Cane sugar was expensive in territorial Utah because it had to be shipped long distances by sea and railroad. So, many Utahns kept a few hives of bees and traded honey with their neighbors. One beekeeper in Springville was Oliver Boardman Huntington who lived on a small farm where he kept a cow, put up alfalfa hay, planted a garden, and kept bees. He was to help all of Utah produce more sweet honey.
Huntington made his own beehives—wooden boxes with a lid on top that could be removed. Standing upright inside the box were wooden frames that had coarse wire in the center. The bees would use their wax to make honeycombs on the wire frames. He put metal strips on the corners of the frames to keep them from breaking when loaded with honey. At the front of the box near the bottom were holes for the bees to enter the hive. He made his hives so that warm air could easily flow out near the top. On hot days the bees fanned their wings to move the air in the hive and keep the wax honeycombs from melting. These wood hives were easy to open to remove the frames filled with honey.
The German style of beehive used in the 1850s was made of waxed rope. The rope was coiled on the top of the lower layers and waxed in place until a cone-shaped hive was made. The rope beehive is used as the emblem of the Beehive State. When the honey was removed from the rope hive the bees were killed and the rope undone. Then the honeycombs were removed with a hot knife that melted the wax. Wooden box hives with a lid let frames of honeycomb be removed without killing the bees. This way the hive would keep working all summer producing more honey.
As a beekeeper Huntington not only gathered honey but also sold swarms of bees. In 1888 he loaned six swarms of bees to Levi Curtis who kept the hives in Hobble Creek Canyon. After four years Curtis returned six swarms of bees as well as half the honey the swarms had produced. That same spring Christopher Welcock of Price, Carbon County, purchased six swarms of bees that were shipped to him by railroad express. The hives were carefully wrapped in cloth so the bees could not escape during shipment.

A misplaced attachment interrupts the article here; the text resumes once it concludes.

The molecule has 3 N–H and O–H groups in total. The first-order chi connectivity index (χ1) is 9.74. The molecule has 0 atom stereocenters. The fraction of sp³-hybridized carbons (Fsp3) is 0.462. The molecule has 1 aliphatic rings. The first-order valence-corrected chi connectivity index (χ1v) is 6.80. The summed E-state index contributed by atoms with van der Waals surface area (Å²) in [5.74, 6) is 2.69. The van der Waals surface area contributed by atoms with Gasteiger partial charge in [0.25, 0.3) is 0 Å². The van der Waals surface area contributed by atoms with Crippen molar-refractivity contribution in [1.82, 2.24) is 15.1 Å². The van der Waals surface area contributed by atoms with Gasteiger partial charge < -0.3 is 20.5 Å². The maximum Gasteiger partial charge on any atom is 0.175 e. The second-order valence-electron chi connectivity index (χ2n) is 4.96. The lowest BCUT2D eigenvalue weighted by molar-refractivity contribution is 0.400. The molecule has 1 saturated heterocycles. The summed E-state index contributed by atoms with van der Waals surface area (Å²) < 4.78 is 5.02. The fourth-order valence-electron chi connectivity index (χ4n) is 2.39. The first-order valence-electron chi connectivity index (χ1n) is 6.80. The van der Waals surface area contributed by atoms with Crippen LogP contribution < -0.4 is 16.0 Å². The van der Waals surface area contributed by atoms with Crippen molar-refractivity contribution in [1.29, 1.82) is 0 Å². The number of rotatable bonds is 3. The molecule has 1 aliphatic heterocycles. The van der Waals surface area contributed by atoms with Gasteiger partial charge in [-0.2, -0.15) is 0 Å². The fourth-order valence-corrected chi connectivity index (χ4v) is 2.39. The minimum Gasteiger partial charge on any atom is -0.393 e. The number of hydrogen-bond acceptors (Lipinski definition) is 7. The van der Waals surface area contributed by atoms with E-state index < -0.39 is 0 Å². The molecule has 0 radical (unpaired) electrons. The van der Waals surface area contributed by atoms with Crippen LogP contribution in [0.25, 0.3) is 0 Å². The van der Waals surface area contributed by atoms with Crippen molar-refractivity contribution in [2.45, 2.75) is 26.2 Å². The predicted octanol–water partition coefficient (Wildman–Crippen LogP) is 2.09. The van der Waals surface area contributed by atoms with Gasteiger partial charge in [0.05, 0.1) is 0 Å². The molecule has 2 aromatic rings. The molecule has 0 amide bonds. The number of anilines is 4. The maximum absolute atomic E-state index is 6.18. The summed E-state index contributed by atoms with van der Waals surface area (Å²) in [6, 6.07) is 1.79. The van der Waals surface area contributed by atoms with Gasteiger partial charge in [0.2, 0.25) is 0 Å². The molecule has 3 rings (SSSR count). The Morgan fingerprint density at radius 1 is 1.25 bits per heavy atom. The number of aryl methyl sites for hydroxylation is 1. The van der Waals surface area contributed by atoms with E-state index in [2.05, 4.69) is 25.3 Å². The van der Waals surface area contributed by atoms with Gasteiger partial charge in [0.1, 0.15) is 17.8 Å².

Many people kept bees in all parts of the territory. But, all beekeepers had problems with a disease that would kill an entire hive of bees and spread to other hives. Called foul brood, it killed the young bees while they were still in the comb. A beekeeper could stop the disease by waiting until after dark when all the worker bees had returned to the hive and then moving the queen bee and all the workers to a clean hive. If this did not work the infected hives were burned to prevent the disease from spreading. All the beekeepers in the area needed to clean up their hives at the same time or the bees would borrow the disease from nearby hives. When all the bees died in a hive other bees would come to the unguarded hive and take both the honey and the disease back to their own hive.